Groovy named parameters cause parameter assignments to switch--any way around this?

Groovy will collect all the named parameters into a map and pass it into a method as the first parameter. This seems neat, but after trying to make it work it seems really unusable.

So the issue is a method like this:

def method(paramMap, specificVar1 = 7, specificVar2 = 14)

when you call this method with something like this:

method(12, extraValue: "hello")

you get pretty much what you expect:

assert 12 == specificVar1
assert 14 == specificVar2
assert [extraValue:"hello"] == paramMap

not bad, makes sense. The problem is, if you assume the Map params are optional then you can end up with values like this:

assert paramMap == 12
assert specificVar1 == 7 // default values
assert specificVar2 == 14

That scalar should have gone into specificVar--not the map. If I specifically type the map in the method:

def method(Map paramMap, specificVar1 = 7, specificVar2 = 14)

then method(12, extraValue: "hello") works just as it did before, but method(12) throws a ClassCastException. This just doesn't seem usable. Is there any way to make that Map "sticky" so that it will simply be empty if there are no Map parameters?


A decade later I revisited this because of a 2500 views notification. The accepted answers' overloading solution is perfect. Basically a second method:

def method(specificVar1 = 7, specificVar2 = 14) 
    method([:],specificVar1, specificVar2)

seems to work perfectly for all my test cases, with or without defaults.

If I were to pursue this further, I might try to figure out how to synthetically generate an overload like this for a bunch of methods that I like to run from the repl.


  • Setting default values on parameters create overloaded methods with combinations made from left to right, thus, it is hard to make method(12) and also be able to pass map entries.

    Your method def method(paramMap, specificVar1=7, specificVar2=14) will generate the following methods:

    Object Maps.method(java.lang.Object)
    Object Maps.method(java.lang.Object,java.lang.Object)
    Object Maps.method(java.lang.Object,java.lang.Object,java.lang.Object)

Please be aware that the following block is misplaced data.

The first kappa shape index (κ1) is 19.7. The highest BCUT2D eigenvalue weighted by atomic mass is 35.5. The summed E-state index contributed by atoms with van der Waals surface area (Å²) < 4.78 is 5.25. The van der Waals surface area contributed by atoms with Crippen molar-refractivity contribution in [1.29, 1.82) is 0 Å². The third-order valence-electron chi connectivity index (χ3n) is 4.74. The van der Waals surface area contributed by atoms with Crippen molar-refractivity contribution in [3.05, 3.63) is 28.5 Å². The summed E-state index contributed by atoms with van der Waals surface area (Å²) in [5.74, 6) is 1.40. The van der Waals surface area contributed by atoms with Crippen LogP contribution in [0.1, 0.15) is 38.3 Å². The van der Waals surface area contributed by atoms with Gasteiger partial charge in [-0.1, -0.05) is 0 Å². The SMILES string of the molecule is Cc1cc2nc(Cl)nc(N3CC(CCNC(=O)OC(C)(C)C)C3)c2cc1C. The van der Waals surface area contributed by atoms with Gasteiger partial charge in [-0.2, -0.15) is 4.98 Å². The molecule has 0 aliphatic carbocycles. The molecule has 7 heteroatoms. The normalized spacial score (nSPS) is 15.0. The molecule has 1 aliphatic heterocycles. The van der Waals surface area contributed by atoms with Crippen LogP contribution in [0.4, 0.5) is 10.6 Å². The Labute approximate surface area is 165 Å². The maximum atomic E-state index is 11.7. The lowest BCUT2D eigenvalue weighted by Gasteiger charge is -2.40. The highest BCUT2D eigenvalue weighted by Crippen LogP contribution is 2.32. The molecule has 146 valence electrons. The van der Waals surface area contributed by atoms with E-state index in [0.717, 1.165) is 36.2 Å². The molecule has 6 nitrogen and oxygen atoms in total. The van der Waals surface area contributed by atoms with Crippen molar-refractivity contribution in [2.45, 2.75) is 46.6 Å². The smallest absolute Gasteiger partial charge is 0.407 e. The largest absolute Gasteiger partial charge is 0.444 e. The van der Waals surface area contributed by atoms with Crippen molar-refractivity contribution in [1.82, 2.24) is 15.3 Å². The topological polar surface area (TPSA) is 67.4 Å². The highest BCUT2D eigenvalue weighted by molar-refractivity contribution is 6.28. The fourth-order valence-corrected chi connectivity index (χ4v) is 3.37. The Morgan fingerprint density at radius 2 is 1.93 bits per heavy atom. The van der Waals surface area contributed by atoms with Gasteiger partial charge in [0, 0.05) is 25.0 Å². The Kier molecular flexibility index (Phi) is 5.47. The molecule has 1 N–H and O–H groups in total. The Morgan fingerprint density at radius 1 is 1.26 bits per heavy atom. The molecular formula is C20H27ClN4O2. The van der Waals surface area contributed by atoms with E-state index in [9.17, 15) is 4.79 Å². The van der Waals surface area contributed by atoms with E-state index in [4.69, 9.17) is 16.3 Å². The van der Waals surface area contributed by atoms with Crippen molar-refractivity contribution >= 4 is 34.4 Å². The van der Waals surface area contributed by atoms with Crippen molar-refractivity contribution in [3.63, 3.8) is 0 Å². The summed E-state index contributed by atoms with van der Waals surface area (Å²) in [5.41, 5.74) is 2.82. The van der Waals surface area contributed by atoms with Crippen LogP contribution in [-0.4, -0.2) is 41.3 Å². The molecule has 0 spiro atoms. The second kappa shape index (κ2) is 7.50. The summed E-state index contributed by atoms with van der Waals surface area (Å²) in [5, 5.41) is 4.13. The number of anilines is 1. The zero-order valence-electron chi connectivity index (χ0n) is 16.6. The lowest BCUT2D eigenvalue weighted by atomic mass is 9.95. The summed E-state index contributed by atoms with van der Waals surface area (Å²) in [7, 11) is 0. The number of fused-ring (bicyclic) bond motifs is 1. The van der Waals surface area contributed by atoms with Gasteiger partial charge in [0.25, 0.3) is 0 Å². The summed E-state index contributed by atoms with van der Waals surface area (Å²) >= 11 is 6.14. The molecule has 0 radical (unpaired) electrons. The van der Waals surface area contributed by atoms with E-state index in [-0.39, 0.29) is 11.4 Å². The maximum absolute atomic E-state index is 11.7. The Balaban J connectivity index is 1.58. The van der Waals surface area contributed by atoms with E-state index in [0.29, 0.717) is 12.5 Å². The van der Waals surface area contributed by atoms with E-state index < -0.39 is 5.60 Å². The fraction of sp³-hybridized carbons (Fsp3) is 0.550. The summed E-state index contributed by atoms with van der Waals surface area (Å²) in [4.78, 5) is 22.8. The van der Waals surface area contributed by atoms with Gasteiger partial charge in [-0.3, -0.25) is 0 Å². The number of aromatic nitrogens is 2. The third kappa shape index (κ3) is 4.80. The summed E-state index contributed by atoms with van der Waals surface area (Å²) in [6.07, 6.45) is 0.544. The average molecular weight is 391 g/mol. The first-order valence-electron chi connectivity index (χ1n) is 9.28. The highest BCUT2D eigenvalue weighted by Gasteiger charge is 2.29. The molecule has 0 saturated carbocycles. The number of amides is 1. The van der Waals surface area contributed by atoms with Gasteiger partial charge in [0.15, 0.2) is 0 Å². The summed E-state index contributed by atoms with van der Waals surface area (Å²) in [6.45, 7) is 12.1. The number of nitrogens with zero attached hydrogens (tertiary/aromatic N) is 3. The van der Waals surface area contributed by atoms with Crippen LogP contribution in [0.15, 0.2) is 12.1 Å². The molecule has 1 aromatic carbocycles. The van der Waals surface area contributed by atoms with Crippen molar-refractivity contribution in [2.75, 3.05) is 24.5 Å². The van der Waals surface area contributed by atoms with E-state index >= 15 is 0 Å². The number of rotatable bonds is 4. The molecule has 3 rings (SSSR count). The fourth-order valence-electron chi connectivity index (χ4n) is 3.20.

And a fully typed method with the map param:

    def method3(Map paramMap=[:], Integer specificVar1=7, Integer specificVar2=14) {

    Will generate the following methods:

    Object Maps.method3()
    Object Maps.method3(java.util.Map)
    Object Maps.method3(java.util.Map,java.lang.Integer)
    Object Maps.method3(java.util.Map,java.lang.Integer,java.lang.Integer)

    (No suitable method for method(12)).

    Also, entries passed to the method will be collected and inserted in the first map parameter. The following method:

    def method4(Integer specificVar1=7, Integer specificVar2=14, Map map=[:]) {


    Object Maps.method4()
    Object Maps.method4(java.lang.Integer)
    Object Maps.method4(java.lang.Integer,java.lang.Integer)
    Object Maps.method4(java.lang.Integer,java.lang.Integer,java.util.Map)

    Thus, method4 12, a:'b' fails with:

    No signature of method: Maps.method4() is applicable for argument types: 
      (java.util.LinkedHashMap, java.lang.Integer) values: [[a:b], 12]

    So, no, i don't think you can do what you want using maps :-).

    Solution 1:

    If you are in for a pure dynamic solution, you can use a single map argument:

    def method5(Map map) {
      def specificVar1 = map.specificVar1 ?: 7
      def specificVar2 = map.specificVar2 ?: 14

    Solution 2 (updated):

    You can create a class to represent the parameters. Using a map to be coerced into the object is statically compilable and a syntatic sugar for it.

    class Maps {
      def method6(Foo foo) { "$foo.params, $foo.specificVar1, $foo.specificVar2" }
      def method6(Map map) { method6 map as Foo }
      static main(args) {
        def maps = new Maps()
        assert maps.method6(params: [a: 'b', c: 'd'], specificVar1: 40) ==
            "[a:b, c:d], 40, 14"
        assert maps.method6(new Foo(params: [a: 'b', c: 'd'], specificVar2: 21)) == 
            "[a:b, c:d], 7, 21"
    class Foo {
      def specificVar1 = 7, specificVar2 = 14, params = [:]

    Solution 3:

    An overloaded method.

    def method6(Map paramMap, Integer specificVar1=7, Integer specificVar2=14) {
      "$paramMap, $specificVar1, $specificVar2"
    def method6(Integer specificVar1=7, Integer specificVar2=14) {
      method6 [:], specificVar1, specificVar2
    assert method6( 12 ) == "[:], 12, 14"
    assert method6( ) == "[:], 7, 14"
    assert method6( a:'b', 18 ) == "[a:b], 18, 14"
    assert method6( 18, a:'b', 27 ) == "[a:b], 18, 27"
    assert method6( 90, 100 ) == "[:], 90, 100"
    assert method6( a:'b', 140, c:'d' ) == "[a:b, c:d], 140, 14"

    The map version method can't have a default parameter, otherwise both methods will generate a parameterless method6 and those will conflict.